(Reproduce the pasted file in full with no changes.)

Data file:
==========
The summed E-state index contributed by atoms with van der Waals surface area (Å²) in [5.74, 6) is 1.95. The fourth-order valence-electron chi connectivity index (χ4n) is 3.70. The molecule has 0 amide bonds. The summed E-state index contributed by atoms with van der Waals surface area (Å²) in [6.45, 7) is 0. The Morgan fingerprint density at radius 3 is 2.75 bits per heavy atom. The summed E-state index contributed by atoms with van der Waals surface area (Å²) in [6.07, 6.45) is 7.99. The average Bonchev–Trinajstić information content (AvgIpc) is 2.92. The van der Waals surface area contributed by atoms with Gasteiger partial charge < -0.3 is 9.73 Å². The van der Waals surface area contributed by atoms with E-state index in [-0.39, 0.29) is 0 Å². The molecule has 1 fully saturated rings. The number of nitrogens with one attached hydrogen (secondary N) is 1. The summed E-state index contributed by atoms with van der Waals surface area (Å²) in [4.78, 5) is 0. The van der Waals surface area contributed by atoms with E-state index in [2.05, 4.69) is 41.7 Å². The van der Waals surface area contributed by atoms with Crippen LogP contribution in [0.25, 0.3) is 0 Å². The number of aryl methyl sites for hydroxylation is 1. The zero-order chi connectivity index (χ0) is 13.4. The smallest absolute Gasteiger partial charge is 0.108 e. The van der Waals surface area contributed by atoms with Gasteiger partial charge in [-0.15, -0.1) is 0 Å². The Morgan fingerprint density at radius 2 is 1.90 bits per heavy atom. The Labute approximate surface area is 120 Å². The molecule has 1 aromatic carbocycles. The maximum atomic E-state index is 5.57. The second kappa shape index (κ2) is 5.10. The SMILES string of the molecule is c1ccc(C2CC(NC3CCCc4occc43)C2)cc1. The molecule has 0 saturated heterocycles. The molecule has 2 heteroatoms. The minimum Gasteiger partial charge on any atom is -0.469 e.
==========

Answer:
The summed E-state index contributed by atoms with van der Waals surface area (Å²) in [5.74, 6) is 1.95. The fourth-order valence-electron chi connectivity index (χ4n) is 3.70. The molecule has 0 amide bonds. The summed E-state index contributed by atoms with van der Waals surface area (Å²) in [6.45, 7) is 0. The Morgan fingerprint density at radius 3 is 2.75 bits per heavy atom. The summed E-state index contributed by atoms with van der Waals surface area (Å²) in [6.07, 6.45) is 7.99. The average Bonchev–Trinajstić information content (AvgIpc) is 2.92. The van der Waals surface area contributed by atoms with Gasteiger partial charge < -0.3 is 9.73 Å². The van der Waals surface area contributed by atoms with E-state index in [-0.39, 0.29) is 0 Å². The molecule has 1 fully saturated rings. The number of nitrogens with one attached hydrogen (secondary N) is 1. The summed E-state index contributed by atoms with van der Waals surface area (Å²) in [4.78, 5) is 0. The van der Waals surface area contributed by atoms with E-state index in [2.05, 4.69) is 41.7 Å². The van der Waals surface area contributed by atoms with Crippen LogP contribution in [0.25, 0.3) is 0 Å². The number of aryl methyl sites for hydroxylation is 1. The zero-order chi connectivity index (χ0) is 13.4. The smallest absolute Gasteiger partial charge is 0.108 e. The van der Waals surface area contributed by atoms with Gasteiger partial charge in [-0.15, -0.1) is 0 Å². The Morgan fingerprint density at radius 2 is 1.90 bits per heavy atom. The Labute approximate surface area is 120 Å². The molecule has 1 aromatic carbocycles. The maximum atomic E-state index is 5.57. The second kappa shape index (κ2) is 5.10. The SMILES string of the molecule is c1ccc(C2CC(NC3CCCc4occc43)C2)cc1. The molecule has 0 saturated heterocycles. The molecule has 2 heteroatoms. The minimum Gasteiger partial charge on any atom is -0.469 e.